I also think of Dr. Caitlyn Ryan who has devoted her life and resources to research on how families and communities – including our own LDS community – can prevent suicide and negative outcomes for their LGBT youth (see the Family Acceptance Project). I think of the Mama Dragons who with their fierce devotion to and love of their gay children extend that same love and devotion to LGBT youth who don’t have the same family support. I’ve seen how they send out the “bat signal” whenever a young person is in need, stepping in to rescue that person when no one else will. I think of those who started Mormons Building Bridges and the groundbreaking work they have done to reach out to the LGBT community to heal deep wounds by encouraging Church members to feel greater empathy and compassion for LGBT people. I think of Affirmation and the spiritual/emotional refuge it has provided for a huge number of displaced LGBT members along with their families and friends. I think of our own ALL Arizona group and the many allies who have recently joined because they felt moved by the Spirit to reach out and do something for our LGBT members after the exclusion policy came out.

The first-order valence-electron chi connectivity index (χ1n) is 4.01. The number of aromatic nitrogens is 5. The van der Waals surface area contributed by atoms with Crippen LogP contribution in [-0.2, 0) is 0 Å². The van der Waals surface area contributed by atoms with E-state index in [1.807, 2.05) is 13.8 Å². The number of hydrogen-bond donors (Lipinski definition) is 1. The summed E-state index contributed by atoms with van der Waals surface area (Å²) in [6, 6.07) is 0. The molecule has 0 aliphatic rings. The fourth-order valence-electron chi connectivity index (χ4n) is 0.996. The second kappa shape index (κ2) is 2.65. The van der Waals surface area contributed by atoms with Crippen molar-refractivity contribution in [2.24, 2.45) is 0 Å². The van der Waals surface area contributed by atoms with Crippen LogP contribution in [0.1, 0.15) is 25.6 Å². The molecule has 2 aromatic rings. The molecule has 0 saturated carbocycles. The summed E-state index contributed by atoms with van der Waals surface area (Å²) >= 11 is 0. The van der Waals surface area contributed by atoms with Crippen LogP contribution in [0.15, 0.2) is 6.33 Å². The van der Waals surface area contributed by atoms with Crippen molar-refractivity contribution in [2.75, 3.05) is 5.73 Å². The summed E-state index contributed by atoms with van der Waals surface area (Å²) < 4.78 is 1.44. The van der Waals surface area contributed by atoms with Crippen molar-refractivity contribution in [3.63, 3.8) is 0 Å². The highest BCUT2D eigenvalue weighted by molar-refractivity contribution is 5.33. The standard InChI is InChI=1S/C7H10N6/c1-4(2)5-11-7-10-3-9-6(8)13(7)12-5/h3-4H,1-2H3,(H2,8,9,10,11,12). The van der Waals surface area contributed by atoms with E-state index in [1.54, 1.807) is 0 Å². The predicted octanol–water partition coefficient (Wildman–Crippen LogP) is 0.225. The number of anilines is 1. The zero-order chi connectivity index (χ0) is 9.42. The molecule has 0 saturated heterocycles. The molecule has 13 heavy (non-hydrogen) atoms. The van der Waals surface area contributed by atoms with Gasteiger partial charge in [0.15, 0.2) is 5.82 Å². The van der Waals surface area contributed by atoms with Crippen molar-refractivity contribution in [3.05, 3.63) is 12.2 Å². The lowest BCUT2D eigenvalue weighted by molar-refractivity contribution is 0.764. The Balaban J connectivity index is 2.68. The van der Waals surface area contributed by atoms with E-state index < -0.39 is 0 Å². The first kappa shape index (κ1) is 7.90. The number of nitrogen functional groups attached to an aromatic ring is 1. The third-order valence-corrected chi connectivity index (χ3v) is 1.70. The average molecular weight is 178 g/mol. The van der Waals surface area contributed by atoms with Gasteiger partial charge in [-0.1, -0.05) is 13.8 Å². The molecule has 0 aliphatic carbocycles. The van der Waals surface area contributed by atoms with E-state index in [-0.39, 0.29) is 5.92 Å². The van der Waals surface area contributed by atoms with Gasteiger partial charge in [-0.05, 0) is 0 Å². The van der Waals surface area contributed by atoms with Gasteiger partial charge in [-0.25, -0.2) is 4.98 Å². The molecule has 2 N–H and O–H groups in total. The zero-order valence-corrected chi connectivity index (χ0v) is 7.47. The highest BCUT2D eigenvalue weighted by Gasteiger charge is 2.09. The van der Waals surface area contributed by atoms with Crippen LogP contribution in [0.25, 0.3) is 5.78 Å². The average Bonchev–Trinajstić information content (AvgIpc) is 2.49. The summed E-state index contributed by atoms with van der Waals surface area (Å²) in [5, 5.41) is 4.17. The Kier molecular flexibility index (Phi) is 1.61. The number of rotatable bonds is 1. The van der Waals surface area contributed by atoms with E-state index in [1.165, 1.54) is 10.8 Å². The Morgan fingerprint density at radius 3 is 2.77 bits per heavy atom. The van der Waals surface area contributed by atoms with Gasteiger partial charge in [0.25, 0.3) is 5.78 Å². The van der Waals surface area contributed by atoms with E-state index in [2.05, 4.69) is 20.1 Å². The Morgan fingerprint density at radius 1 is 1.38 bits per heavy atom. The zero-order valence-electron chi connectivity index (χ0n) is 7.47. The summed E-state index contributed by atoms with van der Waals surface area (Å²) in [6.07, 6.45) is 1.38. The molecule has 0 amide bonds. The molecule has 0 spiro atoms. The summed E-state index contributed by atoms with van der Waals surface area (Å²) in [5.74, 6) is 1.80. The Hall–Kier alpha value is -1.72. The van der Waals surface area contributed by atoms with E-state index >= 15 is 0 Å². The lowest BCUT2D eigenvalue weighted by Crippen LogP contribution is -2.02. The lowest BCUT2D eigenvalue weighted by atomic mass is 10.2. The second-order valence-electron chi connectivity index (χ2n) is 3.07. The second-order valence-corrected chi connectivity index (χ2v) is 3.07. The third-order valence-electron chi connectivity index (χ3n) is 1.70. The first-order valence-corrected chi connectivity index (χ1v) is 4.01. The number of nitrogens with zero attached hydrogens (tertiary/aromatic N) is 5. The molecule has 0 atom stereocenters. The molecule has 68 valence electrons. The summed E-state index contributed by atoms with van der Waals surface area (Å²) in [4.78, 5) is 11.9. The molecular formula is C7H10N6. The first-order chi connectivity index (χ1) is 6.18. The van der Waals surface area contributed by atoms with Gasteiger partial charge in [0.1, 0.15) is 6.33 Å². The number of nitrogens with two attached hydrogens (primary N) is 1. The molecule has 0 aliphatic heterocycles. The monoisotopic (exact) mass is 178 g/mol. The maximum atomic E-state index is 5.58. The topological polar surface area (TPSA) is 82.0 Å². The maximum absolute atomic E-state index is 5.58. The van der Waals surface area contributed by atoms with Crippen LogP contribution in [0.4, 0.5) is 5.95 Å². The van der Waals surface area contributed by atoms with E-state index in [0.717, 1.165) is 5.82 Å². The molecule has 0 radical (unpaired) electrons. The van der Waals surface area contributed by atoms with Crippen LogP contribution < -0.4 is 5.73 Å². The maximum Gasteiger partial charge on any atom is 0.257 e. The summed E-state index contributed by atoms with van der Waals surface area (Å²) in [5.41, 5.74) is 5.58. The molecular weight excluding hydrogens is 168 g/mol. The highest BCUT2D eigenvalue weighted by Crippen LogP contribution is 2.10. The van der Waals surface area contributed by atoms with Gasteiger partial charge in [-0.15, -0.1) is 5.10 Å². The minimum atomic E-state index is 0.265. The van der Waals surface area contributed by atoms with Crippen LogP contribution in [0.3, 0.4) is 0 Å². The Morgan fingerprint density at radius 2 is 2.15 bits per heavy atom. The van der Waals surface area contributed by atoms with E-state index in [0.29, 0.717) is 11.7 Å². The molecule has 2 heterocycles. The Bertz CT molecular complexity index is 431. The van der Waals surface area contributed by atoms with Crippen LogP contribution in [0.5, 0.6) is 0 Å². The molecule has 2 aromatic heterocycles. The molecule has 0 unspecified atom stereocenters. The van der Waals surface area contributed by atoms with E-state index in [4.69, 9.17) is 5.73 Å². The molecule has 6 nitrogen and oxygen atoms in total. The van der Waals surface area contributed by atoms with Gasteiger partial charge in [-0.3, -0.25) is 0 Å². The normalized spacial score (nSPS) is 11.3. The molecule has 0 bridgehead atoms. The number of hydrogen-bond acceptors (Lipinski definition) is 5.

I have seen many members of the Church who have experienced a joyful awakening and enriching of the soul as they have responded to that deep, innate desire to reach out and serve those in such extreme need around them. … Seasoned members of the Church who have given years of service and leadership attest to the fact that ministering to these people so immediately in need has provided the richest, most fulfilling experience in their service so far.
I have experienced this “joyful awakening and enriching of the soul” and have seen it happen to many others who have become involved in getting to know and serving our LGBT brothers and sisters. It is truly an awakening because you see with new eyes and are given a new heart. What many thought they once knew – the firm convictions, the doctrinal justifications, the prejudices – all seem to fade into irrelevance once they see someone as Christ sees them. This kind of conversion experience will both enlarge your spirit and refine your faith like nothing else I know.
We have found refuge. Let us come out from our safe places and share with them, from our abundance, hope for a brighter future, faith in God and in our fellowman, and love that sees beyond cultural and ideological differences to the glorious truth that we are all children of our Heavenly Father. “For God hath not given us the spirit of fear; but of power, and of love.”
Elder Kearon’s call to come out of our safe places is not without personal risk. Just as coming out of the closet for an LGBT person takes courage, coming out publicly as an LGBT ally in our Church culture takes courage. Because it may be seen as unorthodox or out on the fringes of what is acceptable, for some supporters being an LGBT ally may mean being taken off the potential leadership track (if that’s even a concern) or perhaps losing the esteem and fellowship of some of our fellow members.